Why Pet Dental Health Should be a Priority

Pawsitively Perfect Teeth: Why Pet Dental Health Should be a Priority

As devoted pet owners, we go above and beyond to ensure the well-being of our furry companions. From top-notch nutrition to daily walks and loads of affection, we strive to give them the best. Yet, a crucial aspect often slips through the cracks – the essential world of pet dental health.

Let's dive into the realm of Pawsitively Perfect Teeth and discover why prioritizing your pet's dental well-being is crucial to your pet's health and can be a joyous time of bonding more with your pet. 

Understanding Dental Issues in Dogs

Dogs, our lovable pals, might not be prone to cavities like humans, but they have unique dental challenges. Dogs can suffer from a variety of other dental issues. Some common dental problems in dogs include:

  • Gingivitis: Inflammation of the gums is a common early sign of dental issues caused by the accumulation of plaque and tartar on the teeth.
  • Periodontal Disease: This disease is an advanced stage of gingivitis in which inflammation extends to the supporting structures of the teeth. It can lead to tooth loss and affect overall health. According to the NIH, “Periodontal disease is one of the most common diseases affecting dogs, with a reported prevalence of at least 80% in dogs over three years of age.”
  • Plaque and Tartar Buildup: If not removed, plaque (a sticky film of bacteria) can harden into tartar, leading to various dental issues.
  • Broken or Fractured Teeth: Dogs may break or fracture their teeth, especially if they chew on hard objects.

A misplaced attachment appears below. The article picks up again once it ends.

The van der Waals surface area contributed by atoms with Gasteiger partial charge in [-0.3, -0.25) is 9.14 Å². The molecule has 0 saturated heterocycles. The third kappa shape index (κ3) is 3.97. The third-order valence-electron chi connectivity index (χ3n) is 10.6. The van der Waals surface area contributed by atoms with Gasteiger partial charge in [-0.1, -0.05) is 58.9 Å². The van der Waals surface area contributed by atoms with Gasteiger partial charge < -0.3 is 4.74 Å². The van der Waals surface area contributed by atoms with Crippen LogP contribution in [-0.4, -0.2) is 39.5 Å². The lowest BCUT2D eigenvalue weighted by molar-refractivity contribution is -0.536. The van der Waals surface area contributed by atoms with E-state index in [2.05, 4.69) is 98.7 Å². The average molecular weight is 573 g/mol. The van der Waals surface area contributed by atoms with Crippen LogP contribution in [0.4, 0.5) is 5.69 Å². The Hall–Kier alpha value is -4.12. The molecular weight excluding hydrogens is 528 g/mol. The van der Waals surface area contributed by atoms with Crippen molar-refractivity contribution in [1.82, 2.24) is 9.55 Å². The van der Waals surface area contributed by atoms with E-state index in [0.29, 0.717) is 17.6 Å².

• Oral Tumors: While relatively rare, tumors can develop in the mouth, affecting dental health.

Understanding Dental Problems in Cats

Our feline friends, with their elegant demeanor, as they waltz through our world, can also experience dental problems if we neglect their oral hygiene. Studies report that up to 90% of cats older than four suffer from some form of dental disease. The good news is that many of these diseases are largely preventable or treatable with appropriate preventive dental care and monitoring. Common dental issues in cats include:

  • Gingivitis: Inflammation of the gums is a common issue, often caused by plaque accumulation and tartar on the teeth. If left untreated, gingivitis can progress to more severe dental problems. Gingivitis is reversible with proper care.
  • Juvenile Gingivitis: This is a condition where young cats get a massive inflammatory response to adult teeth eruption. It typically starts between 3 and 4 months of age and can be quite painful and affect young cats’ ability to eat.
  • Periodontal Disease: This disease is an advanced stage of gingivitis in which inflammation extends to the supporting structures of the teeth. It can lead to tooth loss and affect the cat's overall health.
  • Stomatitis: Stomatitis is a severe and painful inflammation of the oral cavity, including the gums, tongue, and back of the throat. Stomatitis can significantly impact a cat's ability to eat and groom itself.
  • Tooth Resorption: Also known as feline odontoclastic resorptive lesions (FORL), The cat’s body begins breaking down and absorbing the structures that form the tooth. It often starts in the enamel along the gum line and continues towards the center of the tooth. Eventually, the tooth will be almost entirely gone. It is a painful condition that can affect multiple teeth.
  • Broken or Fractured Teeth: Cats may experience broken or fractured teeth, especially if they chew on hard objects or trauma occurs.
  • Oral Tumors: While less common, tumors can develop in the mouth, affecting dental health. The most common is squamous cell carcinoma. 

Dental Problems to Watch

Pets are masters at concealing their discomfort, making it vital for us to be keen observers. Being proactive can make all the difference in your pet's dental well-being.

Common signs that indicate your pet may be experiencing dental issues:

  • Bad breath: Persistent bad breath, often described as "fishy" or "rotten," can indicate dental problems in pets.
  • Red, swollen, or bleeding gums: Inflamed or bleeding gums may indicate gum disease or other dental issues.